It may take a short time until they realise that something is different, but once they notice it has a big impact. Don’t believe it? A baby or puppy is settled when listening to its mothers’ heartbeat. Take that away and the baby senses that something’s wrong.
This is a powerful and simple technique to put the audience on edge. It can also help drive a scene and pick up the pace by using dynamics.
Dissonance is a combination of inharmonious notes played together. Subtle dissonance is always my preferred route. By alternating between dissonant and consonant sounds, it put the audience on edge and lets them know something creepy is about to happen.
(Example: Main Theme from ‘Planet of the Apes’)
For a dissonant sound, it’s a good idea to have an interval of notes switching between soothing and disturbing to make the audience subconsciously uncomfortable. Try adding some noises like the scraping of metal or laughter/screams, coupled with some echo and reverb to give it that scary vibe.
(Example: The Theme from ‘Alien’ uses a high-pitched sound in the background, mimicking an alien sound and puts the audience on edge and makes them feel slightly uncomfortable. It also features a haunting flute sound and the synth plays clashing notes to create dissonance.
Another trick is to take the main theme or one of the shorter musical motifs of the film and twist it ever so delicately. Adding just one or two unrelated notes that are outside of the harmonic family or referencing an important piece of music can have a huge impact. This will mess with the audience who have heard the normal version and by adding the motif; it lets the audience know it’s an important part of the film.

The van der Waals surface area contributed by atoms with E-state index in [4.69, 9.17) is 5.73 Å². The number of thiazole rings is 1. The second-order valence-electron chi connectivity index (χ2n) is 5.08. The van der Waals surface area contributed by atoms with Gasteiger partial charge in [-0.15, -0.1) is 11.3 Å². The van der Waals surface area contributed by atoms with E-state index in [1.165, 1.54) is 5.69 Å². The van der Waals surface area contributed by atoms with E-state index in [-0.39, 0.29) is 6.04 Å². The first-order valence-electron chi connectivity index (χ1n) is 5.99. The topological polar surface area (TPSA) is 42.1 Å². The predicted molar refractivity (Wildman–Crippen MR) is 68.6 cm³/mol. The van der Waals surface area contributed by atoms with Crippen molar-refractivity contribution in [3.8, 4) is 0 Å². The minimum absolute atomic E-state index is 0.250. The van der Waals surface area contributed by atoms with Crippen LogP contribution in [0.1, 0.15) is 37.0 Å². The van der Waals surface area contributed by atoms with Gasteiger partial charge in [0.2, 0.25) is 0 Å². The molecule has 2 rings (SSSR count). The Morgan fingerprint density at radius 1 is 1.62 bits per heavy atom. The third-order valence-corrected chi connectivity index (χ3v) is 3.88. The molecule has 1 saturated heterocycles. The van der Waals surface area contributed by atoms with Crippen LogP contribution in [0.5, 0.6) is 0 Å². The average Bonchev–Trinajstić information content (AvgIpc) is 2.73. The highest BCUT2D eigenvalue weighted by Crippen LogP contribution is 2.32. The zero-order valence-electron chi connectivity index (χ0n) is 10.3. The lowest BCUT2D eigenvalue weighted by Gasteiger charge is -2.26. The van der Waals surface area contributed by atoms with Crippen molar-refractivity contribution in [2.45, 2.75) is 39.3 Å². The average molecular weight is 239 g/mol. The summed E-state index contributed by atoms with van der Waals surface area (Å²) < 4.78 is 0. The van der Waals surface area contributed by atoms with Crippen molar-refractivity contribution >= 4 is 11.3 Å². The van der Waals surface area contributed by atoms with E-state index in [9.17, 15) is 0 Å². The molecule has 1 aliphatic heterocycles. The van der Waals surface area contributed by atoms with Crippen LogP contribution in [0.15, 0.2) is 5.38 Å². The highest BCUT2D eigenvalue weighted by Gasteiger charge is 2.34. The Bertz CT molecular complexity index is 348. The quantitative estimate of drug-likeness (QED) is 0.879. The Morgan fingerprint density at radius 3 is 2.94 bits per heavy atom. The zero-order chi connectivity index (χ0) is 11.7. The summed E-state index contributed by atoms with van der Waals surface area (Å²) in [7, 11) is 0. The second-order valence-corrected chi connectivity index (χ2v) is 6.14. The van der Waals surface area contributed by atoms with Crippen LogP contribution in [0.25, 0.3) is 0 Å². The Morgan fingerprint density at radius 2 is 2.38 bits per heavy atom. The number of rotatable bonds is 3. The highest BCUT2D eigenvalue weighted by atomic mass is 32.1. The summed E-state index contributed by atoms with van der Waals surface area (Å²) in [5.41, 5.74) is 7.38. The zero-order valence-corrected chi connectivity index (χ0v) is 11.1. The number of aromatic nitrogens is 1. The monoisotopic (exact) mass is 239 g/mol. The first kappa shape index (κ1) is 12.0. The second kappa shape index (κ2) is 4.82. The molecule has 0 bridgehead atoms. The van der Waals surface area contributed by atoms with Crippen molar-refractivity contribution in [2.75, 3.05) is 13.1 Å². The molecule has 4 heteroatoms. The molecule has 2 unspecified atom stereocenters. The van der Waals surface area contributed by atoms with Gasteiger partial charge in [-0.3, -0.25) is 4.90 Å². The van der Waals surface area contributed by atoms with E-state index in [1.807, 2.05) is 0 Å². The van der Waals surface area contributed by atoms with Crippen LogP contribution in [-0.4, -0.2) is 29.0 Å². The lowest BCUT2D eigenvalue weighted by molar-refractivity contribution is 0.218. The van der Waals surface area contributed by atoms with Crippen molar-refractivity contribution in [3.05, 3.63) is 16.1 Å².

(Example: Mustafar Theme from ‘Star Wars: Revenge of the Sith’ references the main motif of the Imperial March Theme from the original ‘Star Wars’ trilogy to show the transition from Anakin Skywalker to Darth Vader)
Juxtaposition is pairing two opposites together. For example, synch beautiful music with a scene of complete and utter carnage. You’re delving into deeper psychological realms.
Using juxtaposition means that you’re making a point of the extreme opposites of mankind/human nature. An example would be pain being so close to please. Sick and twisted, like the sweet tones of an ice cream van and then showing the happy smiling face of clown sends shivers down many peoples spines.
(Example: During the hostage torture scene in ‘Reservoir Dogs’, the song ‘Stuck in the Middle’ by Stealers Wheel plays)
Sound design is the use and manipulation of sounds. You can further the suspense created by a piece of music by simply adding more.
When fitting a piece of music with a film, especially a horror or thriller, a good technique to use is to add sound effects and samples. These samples will add to the sound spectrum and compliment the piece of music, whilst putting the audience on edge.
For example, if you were to add the sound of children singing and added some delay or reverb, this would come across as super creepy and lets the audience know something disturbing is coming up.
(Example: The video game ‘Fall Out’ uses echoing music from the 1920’s to create an eerie, creepy vibe to the post apocalyptic world)
Less is more. Sometimes, nothing can beat a single, held string note, or a repetitive high piano key.
Music should enhance the already existing emotion.